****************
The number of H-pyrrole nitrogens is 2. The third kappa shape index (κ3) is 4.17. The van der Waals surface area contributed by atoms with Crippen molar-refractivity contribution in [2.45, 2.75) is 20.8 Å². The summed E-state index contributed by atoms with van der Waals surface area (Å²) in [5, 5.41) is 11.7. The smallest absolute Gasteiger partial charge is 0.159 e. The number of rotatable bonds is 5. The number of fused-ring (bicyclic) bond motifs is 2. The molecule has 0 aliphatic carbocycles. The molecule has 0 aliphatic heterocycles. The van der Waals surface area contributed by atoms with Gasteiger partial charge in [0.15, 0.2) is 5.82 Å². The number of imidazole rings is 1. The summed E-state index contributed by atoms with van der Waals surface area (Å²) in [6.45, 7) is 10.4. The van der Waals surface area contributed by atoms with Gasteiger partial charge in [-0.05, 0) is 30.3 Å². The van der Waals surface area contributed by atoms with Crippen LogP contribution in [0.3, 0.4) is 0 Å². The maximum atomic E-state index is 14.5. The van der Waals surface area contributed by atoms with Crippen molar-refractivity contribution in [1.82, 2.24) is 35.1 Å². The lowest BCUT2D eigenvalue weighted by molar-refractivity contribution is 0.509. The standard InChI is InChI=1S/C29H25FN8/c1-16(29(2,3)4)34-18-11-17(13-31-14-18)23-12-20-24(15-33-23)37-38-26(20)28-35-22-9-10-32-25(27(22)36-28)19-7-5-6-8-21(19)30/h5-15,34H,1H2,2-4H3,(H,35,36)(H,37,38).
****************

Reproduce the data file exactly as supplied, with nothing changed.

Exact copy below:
The number of H-pyrrole nitrogens is 2. The third kappa shape index (κ3) is 4.17. The van der Waals surface area contributed by atoms with Crippen molar-refractivity contribution in [2.45, 2.75) is 20.8 Å². The summed E-state index contributed by atoms with van der Waals surface area (Å²) in [5, 5.41) is 11.7. The smallest absolute Gasteiger partial charge is 0.159 e. The number of rotatable bonds is 5. The number of fused-ring (bicyclic) bond motifs is 2. The molecule has 0 aliphatic carbocycles. The molecule has 0 aliphatic heterocycles. The van der Waals surface area contributed by atoms with Gasteiger partial charge in [0.15, 0.2) is 5.82 Å². The number of imidazole rings is 1. The summed E-state index contributed by atoms with van der Waals surface area (Å²) in [6.45, 7) is 10.4. The van der Waals surface area contributed by atoms with Gasteiger partial charge in [-0.05, 0) is 30.3 Å². The van der Waals surface area contributed by atoms with Crippen LogP contribution in [0.3, 0.4) is 0 Å². The maximum atomic E-state index is 14.5. The van der Waals surface area contributed by atoms with Crippen molar-refractivity contribution in [1.82, 2.24) is 35.1 Å². The lowest BCUT2D eigenvalue weighted by molar-refractivity contribution is 0.509. The standard InChI is InChI=1S/C29H25FN8/c1-16(29(2,3)4)34-18-11-17(13-31-14-18)23-12-20-24(15-33-23)37-38-26(20)28-35-22-9-10-32-25(27(22)36-28)19-7-5-6-8-21(19)30/h5-15,34H,1H2,2-4H3,(H,35,36)(H,37,38).